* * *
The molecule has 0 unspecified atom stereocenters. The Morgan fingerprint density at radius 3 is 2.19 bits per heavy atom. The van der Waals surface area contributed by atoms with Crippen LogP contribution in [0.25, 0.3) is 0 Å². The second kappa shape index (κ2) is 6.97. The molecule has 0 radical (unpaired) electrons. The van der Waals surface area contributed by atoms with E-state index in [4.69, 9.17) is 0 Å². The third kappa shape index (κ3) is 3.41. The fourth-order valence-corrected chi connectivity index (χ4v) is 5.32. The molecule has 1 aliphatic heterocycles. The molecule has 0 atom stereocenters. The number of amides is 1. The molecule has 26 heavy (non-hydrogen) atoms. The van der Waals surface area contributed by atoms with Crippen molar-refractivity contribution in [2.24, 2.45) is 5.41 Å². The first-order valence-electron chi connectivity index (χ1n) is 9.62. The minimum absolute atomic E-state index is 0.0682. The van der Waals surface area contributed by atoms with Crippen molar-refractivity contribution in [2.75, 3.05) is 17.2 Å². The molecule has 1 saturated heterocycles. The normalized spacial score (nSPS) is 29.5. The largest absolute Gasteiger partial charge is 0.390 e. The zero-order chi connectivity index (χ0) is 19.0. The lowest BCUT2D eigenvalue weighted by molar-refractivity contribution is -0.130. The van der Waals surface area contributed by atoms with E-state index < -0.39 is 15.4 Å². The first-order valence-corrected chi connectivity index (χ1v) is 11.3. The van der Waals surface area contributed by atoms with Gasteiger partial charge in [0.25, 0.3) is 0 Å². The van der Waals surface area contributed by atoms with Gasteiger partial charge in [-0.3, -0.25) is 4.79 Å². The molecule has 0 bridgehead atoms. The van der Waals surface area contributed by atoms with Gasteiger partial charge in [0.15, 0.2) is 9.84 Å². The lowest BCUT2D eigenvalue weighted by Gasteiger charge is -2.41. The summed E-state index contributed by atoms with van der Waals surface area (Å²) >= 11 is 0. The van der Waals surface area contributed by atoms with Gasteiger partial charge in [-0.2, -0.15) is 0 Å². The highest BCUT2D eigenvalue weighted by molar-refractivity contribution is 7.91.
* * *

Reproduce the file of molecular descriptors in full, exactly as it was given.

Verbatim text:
The molecule has 0 unspecified atom stereocenters. The Morgan fingerprint density at radius 3 is 2.19 bits per heavy atom. The van der Waals surface area contributed by atoms with Crippen LogP contribution in [0.25, 0.3) is 0 Å². The second kappa shape index (κ2) is 6.97. The molecule has 0 radical (unpaired) electrons. The van der Waals surface area contributed by atoms with E-state index in [4.69, 9.17) is 0 Å². The third kappa shape index (κ3) is 3.41. The fourth-order valence-corrected chi connectivity index (χ4v) is 5.32. The molecule has 1 aliphatic heterocycles. The molecule has 0 atom stereocenters. The number of amides is 1. The molecule has 26 heavy (non-hydrogen) atoms. The van der Waals surface area contributed by atoms with Crippen molar-refractivity contribution in [2.24, 2.45) is 5.41 Å². The first-order valence-electron chi connectivity index (χ1n) is 9.62. The minimum absolute atomic E-state index is 0.0682. The van der Waals surface area contributed by atoms with Crippen molar-refractivity contribution in [2.75, 3.05) is 17.2 Å². The molecule has 1 saturated heterocycles. The normalized spacial score (nSPS) is 29.5. The largest absolute Gasteiger partial charge is 0.390 e. The zero-order chi connectivity index (χ0) is 19.0. The lowest BCUT2D eigenvalue weighted by molar-refractivity contribution is -0.130. The van der Waals surface area contributed by atoms with E-state index < -0.39 is 15.4 Å². The first-order valence-corrected chi connectivity index (χ1v) is 11.3. The van der Waals surface area contributed by atoms with Gasteiger partial charge in [0.25, 0.3) is 0 Å². The van der Waals surface area contributed by atoms with Gasteiger partial charge in [-0.3, -0.25) is 4.79 Å². The molecule has 0 bridgehead atoms. The van der Waals surface area contributed by atoms with Gasteiger partial charge in [0.15, 0.2) is 9.84 Å². The lowest BCUT2D eigenvalue weighted by Gasteiger charge is -2.41. The summed E-state index contributed by atoms with van der Waals surface area (Å²) >= 11 is 0. The van der Waals surface area contributed by atoms with Gasteiger partial charge in [-0.2, -0.15) is 0 Å². The highest BCUT2D eigenvalue weighted by molar-refractivity contribution is 7.91.